HIPAA Compliance & iCloud

Cloud storage services are a useful way of sharing and saving information. As data uploaded to the cloud can be accessed from a number of different devices in any location with an Internet connection, information is always at hand when it is required.

There are many providers of cloud storage services to opt for, many of which are suitable for use by healthcare providers for saving and sharing ePHI. They include strong access and authentication controls and data uploaded to and stored in the cloud is encrypted. Logs are also kept so you can tell who accessed data, when access occurred, and what users did with the data once access was given.

iCloud is a cloud storage service that Apple devices owners can easily access via their iPhones, iPads, and Macs. iCloud has robust authentication and access controls, and data is encrypted in storage and while it is being sent. The level of encryption used by Apple certainly adheres to the minimum standard demanded by HIPAA. iCloud certainly appears to tick all the right boxes in relation to security, but is iCloud HIPAA compliant?

Is a Business Associate Agreement with HIPAA Covered Entities & Apple Available?

Cloud storage services are not included by the HIPAA Conduit Exception Rule and are therefore classified as business associates. As a business associate, the service provider must enter into a contract with a HIPAA covered entity – known as a business associate agreement – before its service can be used in relation to any ePHI.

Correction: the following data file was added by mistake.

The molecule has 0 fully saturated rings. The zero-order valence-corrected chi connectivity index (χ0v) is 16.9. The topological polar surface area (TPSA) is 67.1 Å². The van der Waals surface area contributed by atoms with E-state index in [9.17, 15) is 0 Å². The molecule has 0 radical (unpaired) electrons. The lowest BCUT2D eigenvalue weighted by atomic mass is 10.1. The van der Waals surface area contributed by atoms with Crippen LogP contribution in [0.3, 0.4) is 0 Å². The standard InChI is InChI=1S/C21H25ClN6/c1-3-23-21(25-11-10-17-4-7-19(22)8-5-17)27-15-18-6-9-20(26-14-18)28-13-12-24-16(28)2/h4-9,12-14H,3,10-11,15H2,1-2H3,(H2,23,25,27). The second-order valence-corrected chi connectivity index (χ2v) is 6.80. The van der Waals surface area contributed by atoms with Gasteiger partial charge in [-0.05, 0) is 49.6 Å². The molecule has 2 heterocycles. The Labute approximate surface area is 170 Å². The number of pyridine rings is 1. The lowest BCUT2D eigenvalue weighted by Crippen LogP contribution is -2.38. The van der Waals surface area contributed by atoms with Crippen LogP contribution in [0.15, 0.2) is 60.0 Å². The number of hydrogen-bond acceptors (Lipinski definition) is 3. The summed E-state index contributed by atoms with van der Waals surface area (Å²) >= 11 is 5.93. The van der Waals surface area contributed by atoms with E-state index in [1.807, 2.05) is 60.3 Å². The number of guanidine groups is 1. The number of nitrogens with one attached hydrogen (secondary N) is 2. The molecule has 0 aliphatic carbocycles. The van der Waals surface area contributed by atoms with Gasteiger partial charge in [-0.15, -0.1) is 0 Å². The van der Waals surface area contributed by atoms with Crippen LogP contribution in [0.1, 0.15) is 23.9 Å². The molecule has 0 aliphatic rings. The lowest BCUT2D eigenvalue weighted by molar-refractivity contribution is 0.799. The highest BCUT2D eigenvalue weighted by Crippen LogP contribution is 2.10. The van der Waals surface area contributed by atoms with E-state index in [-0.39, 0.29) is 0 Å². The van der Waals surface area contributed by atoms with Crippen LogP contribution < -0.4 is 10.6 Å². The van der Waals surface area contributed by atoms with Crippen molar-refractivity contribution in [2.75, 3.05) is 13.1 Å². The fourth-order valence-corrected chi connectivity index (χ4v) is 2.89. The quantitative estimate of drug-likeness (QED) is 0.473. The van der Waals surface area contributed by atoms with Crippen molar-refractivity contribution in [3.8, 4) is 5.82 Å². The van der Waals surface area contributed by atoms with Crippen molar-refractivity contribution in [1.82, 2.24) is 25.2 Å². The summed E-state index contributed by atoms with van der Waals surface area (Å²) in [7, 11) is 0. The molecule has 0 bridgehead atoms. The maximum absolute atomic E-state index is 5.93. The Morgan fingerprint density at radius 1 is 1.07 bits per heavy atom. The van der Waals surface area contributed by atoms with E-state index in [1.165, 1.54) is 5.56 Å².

It is the charge of the covered entity to make sure a BAA is completed before the use of any cloud service for sharing, storing, or sharing ePHI.

That business associate agreement must list the obligations the service provider has with respect to any ePHI uploaded to its cloud storage service. The BAA should also outline the uses and disclosures of PHI, and the need to alert the covered entity of any violation that make data accessible.

If a BAA is not complete with Apple, its iCloud service cannot be be implemented in relation to any ePHI. So, will Apple sign a BAA with HIPAA covered groups?

Apple could not have stated any more clearly in its iCloud terms and conditions that the use of iCloud by HIPAA-covered entities or their business associates for storing or sharing ePHI is not allowable, and that doing so would be an obvious breack of HIPAA Rules.

“If you are a covered entity, business associate or representative of a covered entity or business associate (as those terms are defined at 45 C.F.R § 160.103), You agree that you will not use any component, function or other facility of iCloud to create, receive, maintain or transmit any “protected health information” (as such term is defined at 45 C.F.R § 160.103) or use iCloud in any manner that would make Apple (or any Apple Subsidiary) Your or any third party’s business associate.”

It makes no difference what security controls are established to make sure ePHI cannot be obtained by unauthorized individuals. If a communications channel is not included in the conduit exception rule and the service provider will not complete into a contract with a HIPAA covered group in the form of a business associate agreement, the service cannot be implemented in relation to any ePHI.

Author: Security News